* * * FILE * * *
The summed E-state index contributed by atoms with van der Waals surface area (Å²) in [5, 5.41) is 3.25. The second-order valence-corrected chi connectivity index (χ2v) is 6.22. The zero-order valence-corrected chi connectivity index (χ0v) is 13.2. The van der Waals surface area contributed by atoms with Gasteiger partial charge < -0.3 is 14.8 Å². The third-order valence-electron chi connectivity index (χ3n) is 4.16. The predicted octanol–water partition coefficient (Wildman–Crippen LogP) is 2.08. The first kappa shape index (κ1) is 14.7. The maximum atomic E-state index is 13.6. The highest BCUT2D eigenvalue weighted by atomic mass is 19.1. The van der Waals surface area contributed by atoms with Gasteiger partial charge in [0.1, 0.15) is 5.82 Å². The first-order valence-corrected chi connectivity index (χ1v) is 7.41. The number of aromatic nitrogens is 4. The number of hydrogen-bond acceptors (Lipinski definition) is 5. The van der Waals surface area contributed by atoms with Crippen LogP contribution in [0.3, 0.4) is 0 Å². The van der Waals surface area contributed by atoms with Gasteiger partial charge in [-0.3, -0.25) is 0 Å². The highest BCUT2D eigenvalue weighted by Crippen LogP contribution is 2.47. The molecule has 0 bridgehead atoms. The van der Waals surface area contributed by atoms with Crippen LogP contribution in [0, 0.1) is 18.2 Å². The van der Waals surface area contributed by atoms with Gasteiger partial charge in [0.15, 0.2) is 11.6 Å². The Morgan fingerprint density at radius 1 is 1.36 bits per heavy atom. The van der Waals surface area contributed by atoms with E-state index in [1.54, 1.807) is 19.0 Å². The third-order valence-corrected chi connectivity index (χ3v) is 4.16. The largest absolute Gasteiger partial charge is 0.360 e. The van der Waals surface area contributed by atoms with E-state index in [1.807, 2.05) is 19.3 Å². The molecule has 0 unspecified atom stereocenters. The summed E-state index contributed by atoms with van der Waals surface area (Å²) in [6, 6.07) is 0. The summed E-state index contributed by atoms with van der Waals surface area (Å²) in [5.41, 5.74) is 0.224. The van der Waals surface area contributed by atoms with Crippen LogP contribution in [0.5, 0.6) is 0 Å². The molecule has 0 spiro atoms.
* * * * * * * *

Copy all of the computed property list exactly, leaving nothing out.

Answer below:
The summed E-state index contributed by atoms with van der Waals surface area (Å²) in [5, 5.41) is 3.25. The second-order valence-corrected chi connectivity index (χ2v) is 6.22. The zero-order valence-corrected chi connectivity index (χ0v) is 13.2. The van der Waals surface area contributed by atoms with Gasteiger partial charge < -0.3 is 14.8 Å². The third-order valence-electron chi connectivity index (χ3n) is 4.16. The predicted octanol–water partition coefficient (Wildman–Crippen LogP) is 2.08. The first kappa shape index (κ1) is 14.7. The maximum atomic E-state index is 13.6. The highest BCUT2D eigenvalue weighted by atomic mass is 19.1. The van der Waals surface area contributed by atoms with Gasteiger partial charge in [0.1, 0.15) is 5.82 Å². The first-order valence-corrected chi connectivity index (χ1v) is 7.41. The number of aromatic nitrogens is 4. The number of hydrogen-bond acceptors (Lipinski definition) is 5. The van der Waals surface area contributed by atoms with Crippen LogP contribution in [0.3, 0.4) is 0 Å². The van der Waals surface area contributed by atoms with Gasteiger partial charge in [-0.3, -0.25) is 0 Å². The highest BCUT2D eigenvalue weighted by Crippen LogP contribution is 2.47. The molecule has 0 bridgehead atoms. The van der Waals surface area contributed by atoms with Crippen LogP contribution in [0, 0.1) is 18.2 Å². The van der Waals surface area contributed by atoms with Gasteiger partial charge in [0.15, 0.2) is 11.6 Å². The Morgan fingerprint density at radius 1 is 1.36 bits per heavy atom. The van der Waals surface area contributed by atoms with E-state index in [1.54, 1.807) is 19.0 Å². The third-order valence-corrected chi connectivity index (χ3v) is 4.16. The largest absolute Gasteiger partial charge is 0.360 e. The van der Waals surface area contributed by atoms with E-state index in [1.807, 2.05) is 19.3 Å². The molecule has 0 unspecified atom stereocenters. The summed E-state index contributed by atoms with van der Waals surface area (Å²) in [6, 6.07) is 0. The summed E-state index contributed by atoms with van der Waals surface area (Å²) in [5.41, 5.74) is 0.224. The van der Waals surface area contributed by atoms with Crippen LogP contribution in [0.5, 0.6) is 0 Å². The molecule has 0 spiro atoms.